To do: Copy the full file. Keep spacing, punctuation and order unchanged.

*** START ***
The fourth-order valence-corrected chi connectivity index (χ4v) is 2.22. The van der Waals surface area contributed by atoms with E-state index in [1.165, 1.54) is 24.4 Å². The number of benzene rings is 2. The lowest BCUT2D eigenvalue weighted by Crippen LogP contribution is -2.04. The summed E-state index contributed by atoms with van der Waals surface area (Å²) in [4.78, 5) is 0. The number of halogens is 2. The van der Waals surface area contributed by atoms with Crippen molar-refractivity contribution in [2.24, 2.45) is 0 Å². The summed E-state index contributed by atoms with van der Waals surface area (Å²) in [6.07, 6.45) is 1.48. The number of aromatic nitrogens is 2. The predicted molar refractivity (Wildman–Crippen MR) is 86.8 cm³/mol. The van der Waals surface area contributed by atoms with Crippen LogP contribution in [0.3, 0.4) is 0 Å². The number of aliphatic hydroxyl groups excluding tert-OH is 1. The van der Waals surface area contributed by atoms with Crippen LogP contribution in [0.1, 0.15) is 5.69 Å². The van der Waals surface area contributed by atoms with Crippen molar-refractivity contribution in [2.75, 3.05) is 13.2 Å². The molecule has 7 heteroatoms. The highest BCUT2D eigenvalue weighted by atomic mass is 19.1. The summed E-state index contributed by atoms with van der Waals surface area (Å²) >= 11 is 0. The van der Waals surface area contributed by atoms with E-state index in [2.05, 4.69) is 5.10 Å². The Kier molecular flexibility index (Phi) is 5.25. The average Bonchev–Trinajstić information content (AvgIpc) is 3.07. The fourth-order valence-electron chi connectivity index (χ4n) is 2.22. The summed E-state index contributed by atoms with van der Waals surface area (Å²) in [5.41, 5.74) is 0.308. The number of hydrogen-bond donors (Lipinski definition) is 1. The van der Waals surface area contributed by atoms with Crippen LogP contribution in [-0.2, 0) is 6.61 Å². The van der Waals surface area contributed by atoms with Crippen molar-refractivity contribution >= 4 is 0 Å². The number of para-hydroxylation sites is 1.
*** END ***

The fourth-order valence-corrected chi connectivity index (χ4v) is 2.22. The van der Waals surface area contributed by atoms with E-state index in [1.165, 1.54) is 24.4 Å². The number of benzene rings is 2. The lowest BCUT2D eigenvalue weighted by Crippen LogP contribution is -2.04. The summed E-state index contributed by atoms with van der Waals surface area (Å²) in [4.78, 5) is 0. The number of halogens is 2. The van der Waals surface area contributed by atoms with Crippen molar-refractivity contribution in [2.24, 2.45) is 0 Å². The summed E-state index contributed by atoms with van der Waals surface area (Å²) in [6.07, 6.45) is 1.48. The number of aromatic nitrogens is 2. The predicted molar refractivity (Wildman–Crippen MR) is 86.8 cm³/mol. The van der Waals surface area contributed by atoms with Crippen LogP contribution in [0.3, 0.4) is 0 Å². The number of aliphatic hydroxyl groups excluding tert-OH is 1. The van der Waals surface area contributed by atoms with Crippen LogP contribution in [0.1, 0.15) is 5.69 Å². The van der Waals surface area contributed by atoms with Crippen molar-refractivity contribution in [2.75, 3.05) is 13.2 Å². The molecule has 7 heteroatoms. The highest BCUT2D eigenvalue weighted by atomic mass is 19.1. The summed E-state index contributed by atoms with van der Waals surface area (Å²) >= 11 is 0. The van der Waals surface area contributed by atoms with E-state index in [2.05, 4.69) is 5.10 Å². The Kier molecular flexibility index (Phi) is 5.25. The average Bonchev–Trinajstić information content (AvgIpc) is 3.07. The fourth-order valence-electron chi connectivity index (χ4n) is 2.22. The summed E-state index contributed by atoms with van der Waals surface area (Å²) in [5.41, 5.74) is 0.308. The number of hydrogen-bond donors (Lipinski definition) is 1. The van der Waals surface area contributed by atoms with Crippen LogP contribution in [-0.2, 0) is 6.61 Å². The van der Waals surface area contributed by atoms with Crippen molar-refractivity contribution >= 4 is 0 Å². The number of para-hydroxylation sites is 1.